Specimen number:
AL 288-1
Accession number:
AL 288-1
11.13, 40.58
Date min:
3,180,000 Bp
Date max:
3,180,000 Bp
Australopithecus, Australopithecus afarensis
Time periods:
NHM - Australopithecus afarensis Skelett

NHM - Australopithecus afarensis Skelett

Lucy is one of the most famous hominins ever found. She was discovered in Hadar, a palaeoanthropological site in the Awash Valley of the Afar Triangle in Ethiopia in 1974. This partial skeleton of a female Australopithecus afarensis is composed of several hundred pieces of fossiled bones representing 40 percent of the individual [1][2][3][4].


Lucy or A.L. 288-1 is a 3.2 million-year-old partial skeleton of a female Australopithecus afarensis found by palaeoanthropologist Donald Johanson in Hadar, Ethiopia on November 24, 1974 [3][4][5]. The skeleton presents a small skull similar to that of non-hominin apes, as well as evidence of a walking gait that was bipedal and upright, similar to that of humans (and other hominins); this combination supports the view of human evolution that bipedalism preceded the increase in brain size. A 2016 study [6] proposed that Australopithecus afarensis was also to a large extent tree-dwelling, though the extent of this is still largely debated [1]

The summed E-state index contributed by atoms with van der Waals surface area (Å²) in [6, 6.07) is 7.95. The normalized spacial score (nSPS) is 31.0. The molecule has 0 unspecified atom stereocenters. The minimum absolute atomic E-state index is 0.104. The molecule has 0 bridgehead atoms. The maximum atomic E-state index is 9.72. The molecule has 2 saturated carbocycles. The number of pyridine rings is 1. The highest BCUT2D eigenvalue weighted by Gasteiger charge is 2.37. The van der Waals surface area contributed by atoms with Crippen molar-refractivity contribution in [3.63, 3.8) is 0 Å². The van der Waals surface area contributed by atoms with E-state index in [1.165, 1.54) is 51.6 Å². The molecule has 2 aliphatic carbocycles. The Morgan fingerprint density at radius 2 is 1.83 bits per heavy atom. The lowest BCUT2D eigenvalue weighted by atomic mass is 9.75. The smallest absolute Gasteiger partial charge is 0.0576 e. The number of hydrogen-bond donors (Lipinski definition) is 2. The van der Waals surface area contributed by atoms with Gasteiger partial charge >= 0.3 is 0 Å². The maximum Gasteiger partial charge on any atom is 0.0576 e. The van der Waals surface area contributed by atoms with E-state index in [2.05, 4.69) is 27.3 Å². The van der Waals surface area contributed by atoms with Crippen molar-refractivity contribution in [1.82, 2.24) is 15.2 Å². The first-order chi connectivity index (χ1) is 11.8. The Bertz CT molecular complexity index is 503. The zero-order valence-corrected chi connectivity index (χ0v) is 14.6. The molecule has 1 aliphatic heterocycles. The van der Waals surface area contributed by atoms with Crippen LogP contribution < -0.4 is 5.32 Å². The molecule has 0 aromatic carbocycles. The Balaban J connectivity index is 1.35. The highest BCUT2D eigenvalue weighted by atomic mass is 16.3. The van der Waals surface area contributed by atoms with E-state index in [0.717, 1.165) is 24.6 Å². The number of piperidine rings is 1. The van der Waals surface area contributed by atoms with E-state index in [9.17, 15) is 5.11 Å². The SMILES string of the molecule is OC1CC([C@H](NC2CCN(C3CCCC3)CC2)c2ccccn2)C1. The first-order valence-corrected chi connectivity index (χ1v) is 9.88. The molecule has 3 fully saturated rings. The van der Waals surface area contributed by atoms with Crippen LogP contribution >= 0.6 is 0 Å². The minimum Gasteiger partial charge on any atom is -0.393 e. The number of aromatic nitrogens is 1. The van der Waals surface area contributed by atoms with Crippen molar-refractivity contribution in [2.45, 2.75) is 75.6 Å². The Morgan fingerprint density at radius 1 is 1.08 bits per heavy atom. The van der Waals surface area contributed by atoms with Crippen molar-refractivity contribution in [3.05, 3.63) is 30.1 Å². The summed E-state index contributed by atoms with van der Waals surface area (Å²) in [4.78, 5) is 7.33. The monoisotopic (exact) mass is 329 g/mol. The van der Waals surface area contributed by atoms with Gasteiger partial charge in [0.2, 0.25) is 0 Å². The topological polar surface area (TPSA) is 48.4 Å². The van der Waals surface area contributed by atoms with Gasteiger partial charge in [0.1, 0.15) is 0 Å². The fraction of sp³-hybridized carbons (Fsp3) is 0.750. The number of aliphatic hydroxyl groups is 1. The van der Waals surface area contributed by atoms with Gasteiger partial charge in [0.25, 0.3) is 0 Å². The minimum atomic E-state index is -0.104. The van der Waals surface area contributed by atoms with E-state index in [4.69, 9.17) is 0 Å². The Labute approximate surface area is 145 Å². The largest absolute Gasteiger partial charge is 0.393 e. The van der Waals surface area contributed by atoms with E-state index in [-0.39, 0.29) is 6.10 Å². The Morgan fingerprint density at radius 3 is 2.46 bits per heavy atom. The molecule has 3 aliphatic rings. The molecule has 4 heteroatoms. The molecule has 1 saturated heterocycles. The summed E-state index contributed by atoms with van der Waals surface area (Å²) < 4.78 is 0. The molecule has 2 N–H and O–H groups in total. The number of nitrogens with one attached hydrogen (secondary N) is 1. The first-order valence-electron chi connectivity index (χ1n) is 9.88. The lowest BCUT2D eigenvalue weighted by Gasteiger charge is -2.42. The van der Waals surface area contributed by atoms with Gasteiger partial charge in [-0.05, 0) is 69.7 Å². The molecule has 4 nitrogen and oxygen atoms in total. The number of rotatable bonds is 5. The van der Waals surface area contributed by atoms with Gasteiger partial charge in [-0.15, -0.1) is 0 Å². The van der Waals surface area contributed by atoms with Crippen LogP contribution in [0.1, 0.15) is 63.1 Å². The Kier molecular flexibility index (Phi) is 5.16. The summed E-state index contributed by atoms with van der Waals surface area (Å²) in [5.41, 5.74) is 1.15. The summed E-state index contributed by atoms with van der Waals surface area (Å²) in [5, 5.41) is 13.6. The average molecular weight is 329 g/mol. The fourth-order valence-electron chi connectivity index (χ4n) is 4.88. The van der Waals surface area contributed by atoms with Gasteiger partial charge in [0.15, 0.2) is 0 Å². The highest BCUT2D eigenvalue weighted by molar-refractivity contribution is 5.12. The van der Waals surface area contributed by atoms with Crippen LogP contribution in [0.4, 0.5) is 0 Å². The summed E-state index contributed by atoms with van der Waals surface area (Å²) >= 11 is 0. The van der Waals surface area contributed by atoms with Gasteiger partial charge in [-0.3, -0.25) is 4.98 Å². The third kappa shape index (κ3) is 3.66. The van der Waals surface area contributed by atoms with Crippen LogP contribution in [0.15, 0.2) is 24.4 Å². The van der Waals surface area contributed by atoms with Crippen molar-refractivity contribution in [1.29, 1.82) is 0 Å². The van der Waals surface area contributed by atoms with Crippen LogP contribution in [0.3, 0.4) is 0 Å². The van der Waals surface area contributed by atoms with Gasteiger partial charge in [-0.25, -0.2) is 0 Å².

Lucy (also known as “Denkenesh” in Amharic) acquired her name from the 1967 Beatles song "Lucy in the Sky with Diamonds", which was being played loudly and repeatedly in the expedition camp all evening after the excavation team's first day of work on the recovery site. After the public announcement of the discovery, Lucy captured much public interest, becoming a household name at the time [2][1].

Lucy became famous worldwide, and the story of her discovery and reconstruction was published in a book by Johanson. Beginning in 2007, the fossil assembly and associated artifacts were exhibited publicly in an extended six-year tour of the United States; the exhibition was called Lucy's Legacy: The Hidden Treasures of Ethiopia. There was a discussion of the risks of damage to the unique fossils, and other museums preferred to display casts of the fossil assembly. The original fossils were returned to Ethiopia in 2013, and subsequent exhibitions have used casts [1].

Lucy’s Death

According to a 2016 study [7], the cause of Lucy’s death was a vertical deceleration event or the impact following a fall from a considerable height most likely from a tall tree which resulted in compressive and hinge (greenstick) fractures in multiple skeletal elements. The severe impact of her fall resulted in fractures and internal organ damage.

It was hypothesized that Lucy fell from a tall tree, landing feet-first and twisting to the right.  According to the location and severity of the fractures, the impact moved from the feet and legs to the hips, arms, thorax, and head. Although the fractures in Lucy’s humeri show evidence that she was conscious when she stretched out her arms to break her fall, the severity of the numerous compressive fractures and presumed organ damage suggest that death followed swiftly [7].


Cited References

  1. 1.

  2. 2.

  3. 3.

  4. 4.

    The paleoanthropology of Hadar, Ethiopia

    Comptes Rendus Palevol 16(2)

  5. 5.

  6. 6.

  7. 7.

This page was last edited on November 10, 2022 at 15:08:00 UTC